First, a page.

Outsmarting the Democrats, Eder moved back to his old district — now called District 118 — and regained 70 percent of his base, which he parlayed to victory over another Democratic incumbent. Ironically, the Democrats’ effort to gerrymander the district appears to have created a backlash against them to the benefit of Eder, as people felt the Democrats were trying to rig the process.  In 2006, Eder was defeated for re-election. He received 48.4% of the vote.


Matt Ahearn - February  2003 (New Jersey): Democrat Matt Ahearn, a member of the New Jersey General Assembly (lower house) switched to the Green Party. Ahearn switched from Democrat to Green after having been elected for the first time in November 2001 to the New Jersey General Assembly District 38 (Bergen County). 

Once in office and disgusted by the corruption of big money upon the Democratic Party’s policy agenda, Ahearn left the Democrats and became the first sitting state legislator in the U.S. to re-register Green. 

In November 2003, Ahearn was targeted and defeated by the Democrats with last minute direct mail attacks, after polling well leading into the last few weeks of a race that featured five candidates for two seats.


John Eder - November 2002 (Maine):  John Eder of Portland, Maine was elected to the Maine House of Representatives, becoming the first Green to win a regular election to a State Legislative seat, winning with 66.8% of the vote in a two-way race against a Democrat in District 31.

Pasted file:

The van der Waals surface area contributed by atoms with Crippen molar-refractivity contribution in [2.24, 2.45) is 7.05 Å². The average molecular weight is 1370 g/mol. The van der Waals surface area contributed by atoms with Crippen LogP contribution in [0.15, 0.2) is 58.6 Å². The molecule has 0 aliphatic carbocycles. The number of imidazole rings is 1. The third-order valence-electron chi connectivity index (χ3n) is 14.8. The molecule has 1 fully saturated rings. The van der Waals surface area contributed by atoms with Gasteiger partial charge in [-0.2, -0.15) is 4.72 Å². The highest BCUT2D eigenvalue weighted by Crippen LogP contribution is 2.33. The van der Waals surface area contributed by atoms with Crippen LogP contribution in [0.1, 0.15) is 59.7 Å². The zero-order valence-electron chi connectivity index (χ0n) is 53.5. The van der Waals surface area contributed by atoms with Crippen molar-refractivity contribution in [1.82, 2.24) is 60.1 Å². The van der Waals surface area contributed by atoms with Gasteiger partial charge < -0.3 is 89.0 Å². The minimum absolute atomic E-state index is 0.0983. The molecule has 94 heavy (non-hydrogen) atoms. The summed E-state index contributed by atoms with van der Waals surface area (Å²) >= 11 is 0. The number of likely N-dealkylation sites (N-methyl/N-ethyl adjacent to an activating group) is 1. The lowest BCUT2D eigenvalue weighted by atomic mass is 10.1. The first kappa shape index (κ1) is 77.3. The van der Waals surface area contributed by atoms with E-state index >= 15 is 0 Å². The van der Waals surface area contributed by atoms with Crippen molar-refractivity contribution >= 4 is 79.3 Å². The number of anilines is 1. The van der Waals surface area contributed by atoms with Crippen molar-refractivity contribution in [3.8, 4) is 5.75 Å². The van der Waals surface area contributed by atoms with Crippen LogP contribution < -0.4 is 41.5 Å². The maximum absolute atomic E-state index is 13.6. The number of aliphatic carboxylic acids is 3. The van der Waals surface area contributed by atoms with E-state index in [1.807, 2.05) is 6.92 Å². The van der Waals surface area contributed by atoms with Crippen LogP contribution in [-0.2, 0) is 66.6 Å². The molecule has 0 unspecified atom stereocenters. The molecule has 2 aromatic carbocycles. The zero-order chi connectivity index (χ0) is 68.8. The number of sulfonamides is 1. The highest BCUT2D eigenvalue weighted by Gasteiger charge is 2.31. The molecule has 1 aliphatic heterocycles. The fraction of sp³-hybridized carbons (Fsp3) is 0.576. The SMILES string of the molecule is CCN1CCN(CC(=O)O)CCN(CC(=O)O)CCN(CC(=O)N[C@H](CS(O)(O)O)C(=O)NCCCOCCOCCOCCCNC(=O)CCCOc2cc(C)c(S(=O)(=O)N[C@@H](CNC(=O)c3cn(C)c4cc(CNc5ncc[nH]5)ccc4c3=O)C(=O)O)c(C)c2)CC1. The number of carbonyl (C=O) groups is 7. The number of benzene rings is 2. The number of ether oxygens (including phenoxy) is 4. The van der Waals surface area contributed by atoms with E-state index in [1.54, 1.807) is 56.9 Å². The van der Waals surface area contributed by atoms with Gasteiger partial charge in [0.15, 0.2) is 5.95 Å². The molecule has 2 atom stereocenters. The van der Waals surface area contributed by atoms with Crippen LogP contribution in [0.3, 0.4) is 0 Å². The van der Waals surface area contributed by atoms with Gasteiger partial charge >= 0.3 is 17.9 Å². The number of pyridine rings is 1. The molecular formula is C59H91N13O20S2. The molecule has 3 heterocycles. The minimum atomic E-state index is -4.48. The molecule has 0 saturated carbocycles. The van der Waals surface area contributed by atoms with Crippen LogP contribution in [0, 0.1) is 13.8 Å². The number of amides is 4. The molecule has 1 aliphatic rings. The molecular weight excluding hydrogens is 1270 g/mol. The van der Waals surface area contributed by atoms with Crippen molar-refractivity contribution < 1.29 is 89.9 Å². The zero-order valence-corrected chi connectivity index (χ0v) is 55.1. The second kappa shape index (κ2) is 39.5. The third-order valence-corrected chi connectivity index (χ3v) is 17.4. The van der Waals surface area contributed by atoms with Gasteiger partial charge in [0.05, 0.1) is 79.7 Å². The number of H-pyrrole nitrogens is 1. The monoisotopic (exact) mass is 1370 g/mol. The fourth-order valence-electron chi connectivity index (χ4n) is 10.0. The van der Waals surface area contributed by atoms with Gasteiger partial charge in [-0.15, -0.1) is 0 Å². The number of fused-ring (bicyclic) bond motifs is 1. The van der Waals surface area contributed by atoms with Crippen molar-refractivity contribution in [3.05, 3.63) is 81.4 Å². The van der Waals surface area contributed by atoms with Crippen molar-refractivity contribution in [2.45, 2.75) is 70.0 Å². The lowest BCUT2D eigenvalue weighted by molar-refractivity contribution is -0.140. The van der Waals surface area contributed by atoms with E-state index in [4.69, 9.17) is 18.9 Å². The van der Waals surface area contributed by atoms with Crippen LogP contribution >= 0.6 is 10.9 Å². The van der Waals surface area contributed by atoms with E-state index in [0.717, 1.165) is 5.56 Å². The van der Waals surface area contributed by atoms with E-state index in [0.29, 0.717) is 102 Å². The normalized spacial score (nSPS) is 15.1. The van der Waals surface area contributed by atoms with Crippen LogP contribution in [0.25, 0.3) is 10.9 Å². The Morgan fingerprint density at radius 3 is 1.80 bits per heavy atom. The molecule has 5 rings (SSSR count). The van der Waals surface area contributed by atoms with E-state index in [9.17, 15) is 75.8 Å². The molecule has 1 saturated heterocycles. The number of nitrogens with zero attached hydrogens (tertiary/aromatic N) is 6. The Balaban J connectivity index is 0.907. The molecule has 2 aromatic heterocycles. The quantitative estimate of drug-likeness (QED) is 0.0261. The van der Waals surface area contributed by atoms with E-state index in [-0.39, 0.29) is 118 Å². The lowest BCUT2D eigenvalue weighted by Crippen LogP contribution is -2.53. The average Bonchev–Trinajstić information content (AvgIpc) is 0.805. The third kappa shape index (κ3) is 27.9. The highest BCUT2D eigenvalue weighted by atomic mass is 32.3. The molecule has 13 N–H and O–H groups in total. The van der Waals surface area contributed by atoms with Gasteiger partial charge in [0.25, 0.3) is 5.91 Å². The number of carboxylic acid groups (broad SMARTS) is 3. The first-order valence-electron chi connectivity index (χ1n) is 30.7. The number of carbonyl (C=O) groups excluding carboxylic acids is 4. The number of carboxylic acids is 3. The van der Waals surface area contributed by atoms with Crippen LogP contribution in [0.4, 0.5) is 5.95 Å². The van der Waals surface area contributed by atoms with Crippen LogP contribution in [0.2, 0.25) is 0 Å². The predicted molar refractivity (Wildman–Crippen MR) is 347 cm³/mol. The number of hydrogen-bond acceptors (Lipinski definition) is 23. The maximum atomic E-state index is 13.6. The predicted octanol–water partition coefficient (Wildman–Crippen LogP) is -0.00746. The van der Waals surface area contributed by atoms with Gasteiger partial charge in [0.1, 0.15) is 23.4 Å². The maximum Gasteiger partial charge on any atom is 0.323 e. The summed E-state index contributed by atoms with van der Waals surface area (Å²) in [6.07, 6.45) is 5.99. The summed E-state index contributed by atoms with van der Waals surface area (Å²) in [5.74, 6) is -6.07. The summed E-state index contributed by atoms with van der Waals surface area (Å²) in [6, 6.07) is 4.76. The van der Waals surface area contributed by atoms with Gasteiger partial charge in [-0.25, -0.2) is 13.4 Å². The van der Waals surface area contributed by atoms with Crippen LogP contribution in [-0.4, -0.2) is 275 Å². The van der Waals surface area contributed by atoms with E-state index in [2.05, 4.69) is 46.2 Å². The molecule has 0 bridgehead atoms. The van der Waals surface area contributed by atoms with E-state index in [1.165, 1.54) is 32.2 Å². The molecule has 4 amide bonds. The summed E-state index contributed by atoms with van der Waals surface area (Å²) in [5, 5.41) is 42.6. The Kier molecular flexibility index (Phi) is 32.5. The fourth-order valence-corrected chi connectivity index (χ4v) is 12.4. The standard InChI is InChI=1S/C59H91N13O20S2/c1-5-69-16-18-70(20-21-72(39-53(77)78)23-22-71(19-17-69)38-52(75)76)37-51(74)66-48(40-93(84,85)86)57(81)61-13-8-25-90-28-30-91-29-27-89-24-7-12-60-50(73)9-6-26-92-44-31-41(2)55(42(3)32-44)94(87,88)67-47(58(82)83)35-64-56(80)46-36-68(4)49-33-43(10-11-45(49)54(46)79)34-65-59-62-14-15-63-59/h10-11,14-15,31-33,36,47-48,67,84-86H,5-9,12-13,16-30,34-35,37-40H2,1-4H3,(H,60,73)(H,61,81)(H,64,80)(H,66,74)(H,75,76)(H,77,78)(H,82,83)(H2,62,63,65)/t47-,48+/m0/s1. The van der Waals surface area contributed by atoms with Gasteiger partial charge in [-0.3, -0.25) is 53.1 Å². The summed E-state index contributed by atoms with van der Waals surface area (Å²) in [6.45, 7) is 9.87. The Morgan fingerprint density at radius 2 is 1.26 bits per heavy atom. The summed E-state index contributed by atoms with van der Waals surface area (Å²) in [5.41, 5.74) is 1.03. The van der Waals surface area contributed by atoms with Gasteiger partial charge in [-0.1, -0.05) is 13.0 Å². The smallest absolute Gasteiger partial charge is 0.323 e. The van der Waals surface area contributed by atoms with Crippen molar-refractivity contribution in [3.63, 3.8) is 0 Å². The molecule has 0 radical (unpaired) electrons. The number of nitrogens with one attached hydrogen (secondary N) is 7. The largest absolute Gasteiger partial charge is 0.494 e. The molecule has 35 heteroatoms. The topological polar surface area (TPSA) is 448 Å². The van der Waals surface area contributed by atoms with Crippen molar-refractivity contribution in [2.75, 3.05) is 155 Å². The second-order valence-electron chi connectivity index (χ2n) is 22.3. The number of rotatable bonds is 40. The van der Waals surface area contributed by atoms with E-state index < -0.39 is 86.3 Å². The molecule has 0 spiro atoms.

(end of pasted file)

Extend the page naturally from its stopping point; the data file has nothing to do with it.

Soon afterwards, state Democrats tried to redistrict Eder out of a job, changing boundary lines so that he no longer lived in the district from which he was elected.  In response, Eder moved four blocks into most of his former district, now numbered District 118, and won the seat again, this time with 50.9% in a three-way race.  


Audie Bock - March 1999 (California): Audie Bock became the first U.S. Green to be elected to a state legislature, winning a March 31, 1999 special election with 50.6% to the California State Assembly, representing the Alameda/Oakland area (District 16).

Bock was elected in a two-way run-off race against a Democrat, after the first round failed to produce a majority vote winner among how four Democrats and one Green. Afterwards by state law, he top vote-getter in each participating party advances to a run-off. The Republicans did not run a candidate.B ock was outspent by Democrat Elihu Harris by a margin of better than 16 to 1 ($550,000 to $33,000),

In August of that same year, Bock registered ‘Decline-to-State” (i.e. no party), in part so that she would not have to compete in California's March 2000 'blanket primary'. Under that system, each party's primary was compelled to be open to all voters, with the winner of each party primary advancing to the November 2000 General Election.

Even though Bock would have run and won uncontested in the small Green Party primary, her total votes would have been compared unfavorably side-by-side with her Democratic and Republican opponents. By contrast, independents didn't have to be on the ballot until the November General Election. 

Especially because Bock was at a significant fundraising disadvantage, having only been in office a few months before the deadline to decide for the March 2000 primary, while her opponents had already long begun raising money, Bock she elected to place her hopes on the November 2000 General Election. Bock lost re-election in November 2000, running as an independent.  California's Open Primary system was eventually declared unconstitutional by the courts.